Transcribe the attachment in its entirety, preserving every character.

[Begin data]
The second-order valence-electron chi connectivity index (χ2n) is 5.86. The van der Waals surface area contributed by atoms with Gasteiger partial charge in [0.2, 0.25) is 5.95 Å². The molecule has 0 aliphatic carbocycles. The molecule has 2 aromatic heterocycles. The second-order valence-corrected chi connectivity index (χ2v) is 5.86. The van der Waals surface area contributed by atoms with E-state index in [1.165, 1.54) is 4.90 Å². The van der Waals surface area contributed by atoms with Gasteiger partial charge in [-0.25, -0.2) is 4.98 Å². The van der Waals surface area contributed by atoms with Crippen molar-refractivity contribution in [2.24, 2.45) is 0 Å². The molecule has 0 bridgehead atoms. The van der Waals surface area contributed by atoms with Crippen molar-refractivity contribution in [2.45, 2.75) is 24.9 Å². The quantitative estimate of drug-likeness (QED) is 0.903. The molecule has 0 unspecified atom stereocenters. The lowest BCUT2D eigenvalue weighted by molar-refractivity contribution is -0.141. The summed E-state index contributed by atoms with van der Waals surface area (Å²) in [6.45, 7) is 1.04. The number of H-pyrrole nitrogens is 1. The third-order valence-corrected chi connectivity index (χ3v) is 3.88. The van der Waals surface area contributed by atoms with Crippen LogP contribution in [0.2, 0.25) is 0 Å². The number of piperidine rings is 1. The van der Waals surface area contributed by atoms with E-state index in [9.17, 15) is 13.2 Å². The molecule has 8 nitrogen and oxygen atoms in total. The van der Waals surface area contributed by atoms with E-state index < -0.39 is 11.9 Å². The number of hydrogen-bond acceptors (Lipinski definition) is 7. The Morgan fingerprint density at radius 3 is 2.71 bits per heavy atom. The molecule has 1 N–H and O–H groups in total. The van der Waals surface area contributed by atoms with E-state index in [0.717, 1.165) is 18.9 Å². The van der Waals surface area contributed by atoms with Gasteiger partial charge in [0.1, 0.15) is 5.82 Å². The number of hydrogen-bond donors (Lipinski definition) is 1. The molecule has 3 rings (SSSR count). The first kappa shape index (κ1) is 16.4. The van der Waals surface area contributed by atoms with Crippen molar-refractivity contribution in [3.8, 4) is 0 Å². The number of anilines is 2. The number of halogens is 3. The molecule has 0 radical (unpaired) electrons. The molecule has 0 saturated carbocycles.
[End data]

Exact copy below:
The second-order valence-electron chi connectivity index (χ2n) is 5.86. The van der Waals surface area contributed by atoms with Gasteiger partial charge in [0.2, 0.25) is 5.95 Å². The molecule has 0 aliphatic carbocycles. The molecule has 2 aromatic heterocycles. The second-order valence-corrected chi connectivity index (χ2v) is 5.86. The van der Waals surface area contributed by atoms with E-state index in [1.165, 1.54) is 4.90 Å². The van der Waals surface area contributed by atoms with Gasteiger partial charge in [-0.25, -0.2) is 4.98 Å². The van der Waals surface area contributed by atoms with Crippen molar-refractivity contribution in [2.24, 2.45) is 0 Å². The molecule has 0 bridgehead atoms. The van der Waals surface area contributed by atoms with Crippen molar-refractivity contribution in [2.45, 2.75) is 24.9 Å². The quantitative estimate of drug-likeness (QED) is 0.903. The molecule has 0 unspecified atom stereocenters. The lowest BCUT2D eigenvalue weighted by molar-refractivity contribution is -0.141. The summed E-state index contributed by atoms with van der Waals surface area (Å²) in [6.45, 7) is 1.04. The number of H-pyrrole nitrogens is 1. The third-order valence-corrected chi connectivity index (χ3v) is 3.88. The van der Waals surface area contributed by atoms with Crippen LogP contribution in [0.2, 0.25) is 0 Å². The number of piperidine rings is 1. The van der Waals surface area contributed by atoms with E-state index in [9.17, 15) is 13.2 Å². The molecule has 8 nitrogen and oxygen atoms in total. The van der Waals surface area contributed by atoms with E-state index < -0.39 is 11.9 Å². The number of hydrogen-bond acceptors (Lipinski definition) is 7. The Morgan fingerprint density at radius 3 is 2.71 bits per heavy atom. The molecule has 1 N–H and O–H groups in total. The van der Waals surface area contributed by atoms with E-state index in [0.717, 1.165) is 18.9 Å². The van der Waals surface area contributed by atoms with Gasteiger partial charge in [0.1, 0.15) is 5.82 Å². The number of hydrogen-bond donors (Lipinski definition) is 1. The molecule has 3 rings (SSSR count). The first kappa shape index (κ1) is 16.4. The van der Waals surface area contributed by atoms with Crippen molar-refractivity contribution in [3.8, 4) is 0 Å². The number of anilines is 2. The number of halogens is 3. The molecule has 0 radical (unpaired) electrons. The molecule has 0 saturated carbocycles.